For Paraguayans, equally important to the taste or health benefits is the social aspect of drinking yerba. It’s a communal drink shared in a group. This is how it works; Sit in a circle with your friends. One person is the designated “server”. Fill the guampa about 1/3 or so full with yerba leaves and insert the bombilla. Fill the guampa with water and let sit a minute or so to soak. The server then drinks to the bottom, refills and hands it to the next person, who drinks and hands it back. The server refills and hands to the next person in line and continues around the circle. Yes that’s right, everyone shares the same straw. Some people debate whether it goes clockwise or counter-clockwise, but I don’t think it matters. There’s a little technique to drinking it, especially if the yerba is finely ground. You can’t just suck on it like a regular straw, it’ll get stuck, you have to work at it a bit and take many little sips to get it flowing. It’s quite agreeable and makes for a happy time and good conversation. If the session goes long, someone else can take over as server. If the yerba gets weak, you can dump out the old leaves and “recharge” with fresh yerba. In Guarani, one turn is called a “ha”. “Che ha” (she as in shepherd) means “my turn” and “Nde ha” means “your turn”. When your done and don’t want any more, you can say “gracias”. I attended Peace Corps meetings with fifty or more people and two guampas going in different directions. You see people drinking it at almost any social interaction in Paraguay.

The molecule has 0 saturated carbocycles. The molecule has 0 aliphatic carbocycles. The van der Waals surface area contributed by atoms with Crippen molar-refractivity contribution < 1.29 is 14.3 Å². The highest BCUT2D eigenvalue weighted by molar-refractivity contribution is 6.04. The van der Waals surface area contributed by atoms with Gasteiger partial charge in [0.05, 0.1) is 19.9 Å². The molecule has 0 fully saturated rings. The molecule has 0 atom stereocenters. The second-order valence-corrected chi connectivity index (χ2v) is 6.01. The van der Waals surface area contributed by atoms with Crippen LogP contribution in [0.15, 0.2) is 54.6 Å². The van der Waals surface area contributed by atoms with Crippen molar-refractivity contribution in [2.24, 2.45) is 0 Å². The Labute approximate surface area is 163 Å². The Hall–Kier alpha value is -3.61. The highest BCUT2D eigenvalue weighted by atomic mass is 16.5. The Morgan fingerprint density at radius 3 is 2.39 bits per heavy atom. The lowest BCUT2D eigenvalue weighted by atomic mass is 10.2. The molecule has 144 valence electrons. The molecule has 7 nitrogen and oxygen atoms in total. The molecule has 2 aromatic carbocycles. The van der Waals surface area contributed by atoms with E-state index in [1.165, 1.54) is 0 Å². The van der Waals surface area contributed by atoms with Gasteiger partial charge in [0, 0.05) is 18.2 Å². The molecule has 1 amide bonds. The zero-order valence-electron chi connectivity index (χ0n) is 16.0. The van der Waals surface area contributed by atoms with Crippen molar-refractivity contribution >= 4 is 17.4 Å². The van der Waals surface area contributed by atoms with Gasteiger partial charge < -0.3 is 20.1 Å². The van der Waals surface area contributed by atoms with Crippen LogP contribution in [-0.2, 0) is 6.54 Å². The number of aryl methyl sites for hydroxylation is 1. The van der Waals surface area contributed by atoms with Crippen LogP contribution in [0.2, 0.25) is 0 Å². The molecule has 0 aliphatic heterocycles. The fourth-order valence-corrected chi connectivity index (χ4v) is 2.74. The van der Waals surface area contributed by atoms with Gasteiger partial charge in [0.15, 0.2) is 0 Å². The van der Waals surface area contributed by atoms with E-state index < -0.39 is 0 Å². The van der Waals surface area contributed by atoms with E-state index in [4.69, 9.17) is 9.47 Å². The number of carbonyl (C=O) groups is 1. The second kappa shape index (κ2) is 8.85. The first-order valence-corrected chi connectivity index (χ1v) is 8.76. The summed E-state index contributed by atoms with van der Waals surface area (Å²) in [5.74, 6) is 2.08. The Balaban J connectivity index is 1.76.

Hot or Cold?

Yerba can be drunk with either hot water, known simply as mate, or with cold water, known as terere. Mate is especially good in the morning and sometimes with sugar added called “mate dulce”. Personally, I’ve always preferred terere. I remember hearing a story about the origins of terere. It was during the Chaco War in the 1930’s between Paraguay and Bolivia. Of course, the Paraguayan soldiers brought yerba with them to the front lines, but they couldn’t build fires to boil water or it would give away their location to the enemy. So they were forced to drink it with cold water and its popularity caught on. I think this story is highly suspect though, as I’m sure the Guarani Indians sometimes drank it with cold water. Paraguay can be an ungodly hot country and there’s nothing like cold terere to quench a thirst on a hot summer day. My neighbors had an interesting way to make ice. They didn’t use ice trays, but instead filled long, cylindrical plastic bags that were about a foot long and a couple of inches wide with water. They tied the ends like a balloon and put them in the freezer. When you wanted ice for your terere, they would take these big thick, ice sticks and break them in the middle, dump them in the water, and throw away the plastic. In Argentina, where mate in a gourd is preferred, they kind of snobbishly look down on terere and perhaps also the simple Paraguayan “country folk” who drink it. But terere is the national drink of Paraguay and I don’t drink it any other way.